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KERA's One Crisis Away project focuses on North Texans living on the financial edge.

One Crisis Away: After Husband's Death, A Widow Is Left With Grief, A Son -- And Bills

A third of North Texans are living without enough cushion to last more than a few months after a financial disruption. KERA’s series “One Crisis Away” put a face on asset poverty by chronicling four local families.

One was a couple in Rockwall, Isac and Elizabeth Madrid. Days after the birth of their son, Isac was diagnosed with a rare disease. He was in and out of the hospital for more than a year and died last February.

Since then Elizabeth has been managing medical bills, a lively toddler and her own grief.  

Don’t let the glossy curls, cherubic smile and silky eyelashes fool you. Two-and-a-half year old Isac Madrid keeps his mom on her toes.

A handsome, stubborn daredevil, little Isac is his dad all over again.

“Physically and attitude-wise, he’s just like his dad,” Elizabeth says.

And she doesn’t mind one bit.

“It’s nice to have a little piece of heaven with us,” she says. “It’s comforting for me and the whole family.”

Before Isac died, the Madrids were living in Rockwall, in a house they owned. Afterward, everything changed.

“I moved in with my parents and I put my house to lease and there’s a new family living there,” Elizabeth says.

She gets a little over $1,300 a month by renting out her house. She says the money helps, but converting the property to a rental serves a more important purpose. The house in Rockwall is too big, too quiet and too full of memories.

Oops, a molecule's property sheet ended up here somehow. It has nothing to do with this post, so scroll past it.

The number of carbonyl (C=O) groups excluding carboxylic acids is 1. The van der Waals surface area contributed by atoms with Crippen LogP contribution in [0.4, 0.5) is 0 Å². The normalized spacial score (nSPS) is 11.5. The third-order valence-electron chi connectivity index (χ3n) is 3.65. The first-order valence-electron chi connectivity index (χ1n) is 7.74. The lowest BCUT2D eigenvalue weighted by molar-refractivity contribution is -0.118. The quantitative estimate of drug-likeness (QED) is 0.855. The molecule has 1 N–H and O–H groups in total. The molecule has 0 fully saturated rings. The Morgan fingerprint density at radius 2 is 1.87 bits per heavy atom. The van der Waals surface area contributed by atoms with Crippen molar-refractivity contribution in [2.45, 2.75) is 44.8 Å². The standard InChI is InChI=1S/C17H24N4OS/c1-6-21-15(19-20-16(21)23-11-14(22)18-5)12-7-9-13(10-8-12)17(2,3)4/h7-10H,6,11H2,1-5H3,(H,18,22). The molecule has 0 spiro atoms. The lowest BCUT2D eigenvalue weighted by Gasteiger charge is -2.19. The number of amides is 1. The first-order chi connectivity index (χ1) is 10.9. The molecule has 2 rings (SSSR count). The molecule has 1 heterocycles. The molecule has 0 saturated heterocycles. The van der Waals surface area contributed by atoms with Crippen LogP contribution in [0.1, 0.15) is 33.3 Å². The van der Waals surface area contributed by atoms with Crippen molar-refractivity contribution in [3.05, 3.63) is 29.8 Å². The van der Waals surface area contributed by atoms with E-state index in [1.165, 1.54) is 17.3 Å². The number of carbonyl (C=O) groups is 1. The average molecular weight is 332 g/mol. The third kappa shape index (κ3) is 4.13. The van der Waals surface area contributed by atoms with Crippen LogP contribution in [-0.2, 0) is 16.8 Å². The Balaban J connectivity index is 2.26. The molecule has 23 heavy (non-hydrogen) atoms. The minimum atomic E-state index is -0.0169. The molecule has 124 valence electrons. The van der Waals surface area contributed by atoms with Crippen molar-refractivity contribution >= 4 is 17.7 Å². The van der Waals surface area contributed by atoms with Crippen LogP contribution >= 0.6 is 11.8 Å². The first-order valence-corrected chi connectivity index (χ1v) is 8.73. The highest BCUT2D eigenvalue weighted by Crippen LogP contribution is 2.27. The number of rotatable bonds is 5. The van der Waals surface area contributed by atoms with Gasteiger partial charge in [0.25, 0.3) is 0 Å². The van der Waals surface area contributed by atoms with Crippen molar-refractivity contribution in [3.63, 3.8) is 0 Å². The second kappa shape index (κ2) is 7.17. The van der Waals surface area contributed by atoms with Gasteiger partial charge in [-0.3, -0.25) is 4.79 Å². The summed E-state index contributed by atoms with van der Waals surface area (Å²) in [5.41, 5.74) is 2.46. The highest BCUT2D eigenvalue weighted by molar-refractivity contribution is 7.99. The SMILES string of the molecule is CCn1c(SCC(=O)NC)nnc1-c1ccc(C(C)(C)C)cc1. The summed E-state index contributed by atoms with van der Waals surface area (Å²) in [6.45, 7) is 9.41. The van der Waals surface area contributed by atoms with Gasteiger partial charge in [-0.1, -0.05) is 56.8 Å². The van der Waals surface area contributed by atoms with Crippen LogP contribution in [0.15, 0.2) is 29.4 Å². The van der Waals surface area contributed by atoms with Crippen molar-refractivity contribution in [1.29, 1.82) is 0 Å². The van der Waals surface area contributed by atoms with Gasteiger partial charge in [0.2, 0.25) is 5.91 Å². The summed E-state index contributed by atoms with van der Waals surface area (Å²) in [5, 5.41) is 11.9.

“It’s really good because I’m never alone. I always have somebody around, and that’s what I want,” Elizabeth says. “I want company and not be alone and sad and thinking.”

Since Isac first got sick, Elizabeth has been shouldering her family’s workload. She would shuttle the baby to a relative’s house, drive Isac to the hospital and rush to Plano for a full, eight-hour workday as an administrative assistant.

Though she doesn’t stop at the hospital anymore, she still works full time and spends every other free moment chasing her little guy.

That doesn’t leave a lot of time for grief, but Elizabeth would rather keep occupied.

“I mean some days are OK, some days are good, and some days are bad. I try to keep busy as much as I can,” she says. “I pretty much overbook myself, which is kind of bad, but it helps. It helps to be busy.”

Elizabeth says one thing she isn’t ready to face is the ever-growing pile of medical bills, thousands and thousands of dollars worth.

“Some doctors forgave the debt, some didn’t. And the ones that didn’t, I can’t afford to pay, that’s for sure,” Elizabeth says. “I mean I just don’t want to worry about it. I think I’ve had a good share of sadness and I don’t want to be worried with bills. I know they deserve to be paid, but I just can’t afford to pay them.”

She just needs more time, she says, something her husband didn’t get enough of. Time to live and laugh. Time with his wife and the little boy who’s his spitting image.

“He sees pictures, and you know, he knows who his dad is. My mother-in-law actually had some Christmas lights outside the house and she told him that they were his dads, because they were ours,” Elizabeth explains. “So now every time he leaves his grandma’s he’ll tell anybody, those are my daddy’s lights.”

Isac remembers his dad by pointing out twinkle lights and flipping through photos. For Elizabeth, all it takes is one look at the boy in her arms. 

Courtney Collins has been working as a broadcast journalist since graduating from the Medill School of Journalism at Northwestern University in 2004. Before coming to KERA in 2011, Courtney worked as a reporter for NPR member station WAMU in Washington D.C. While there she covered daily news and reported for the station’s weekly news magazine, Metro Connection.